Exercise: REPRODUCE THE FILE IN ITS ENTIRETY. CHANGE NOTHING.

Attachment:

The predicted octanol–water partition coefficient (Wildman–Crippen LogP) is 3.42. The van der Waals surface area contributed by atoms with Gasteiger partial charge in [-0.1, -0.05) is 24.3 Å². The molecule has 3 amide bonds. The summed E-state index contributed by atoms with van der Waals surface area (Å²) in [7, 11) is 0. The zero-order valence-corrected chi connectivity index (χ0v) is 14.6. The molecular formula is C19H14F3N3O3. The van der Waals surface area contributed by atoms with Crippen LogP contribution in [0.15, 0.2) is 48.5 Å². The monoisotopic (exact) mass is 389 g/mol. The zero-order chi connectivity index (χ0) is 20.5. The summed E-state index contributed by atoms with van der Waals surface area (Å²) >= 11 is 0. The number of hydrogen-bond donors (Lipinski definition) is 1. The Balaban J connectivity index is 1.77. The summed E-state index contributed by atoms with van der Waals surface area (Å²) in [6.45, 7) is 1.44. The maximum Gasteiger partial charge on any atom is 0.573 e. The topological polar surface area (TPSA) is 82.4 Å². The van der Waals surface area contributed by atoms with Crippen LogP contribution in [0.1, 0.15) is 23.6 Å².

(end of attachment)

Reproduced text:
The predicted octanol–water partition coefficient (Wildman–Crippen LogP) is 3.42. The van der Waals surface area contributed by atoms with Gasteiger partial charge in [-0.1, -0.05) is 24.3 Å². The molecule has 3 amide bonds. The summed E-state index contributed by atoms with van der Waals surface area (Å²) in [7, 11) is 0. The zero-order valence-corrected chi connectivity index (χ0v) is 14.6. The molecular formula is C19H14F3N3O3. The van der Waals surface area contributed by atoms with Crippen LogP contribution in [0.15, 0.2) is 48.5 Å². The monoisotopic (exact) mass is 389 g/mol. The zero-order chi connectivity index (χ0) is 20.5. The summed E-state index contributed by atoms with van der Waals surface area (Å²) >= 11 is 0. The number of hydrogen-bond donors (Lipinski definition) is 1. The Balaban J connectivity index is 1.77. The summed E-state index contributed by atoms with van der Waals surface area (Å²) in [6.45, 7) is 1.44. The maximum Gasteiger partial charge on any atom is 0.573 e. The topological polar surface area (TPSA) is 82.4 Å². The van der Waals surface area contributed by atoms with Crippen LogP contribution in [0.1, 0.15) is 23.6 Å².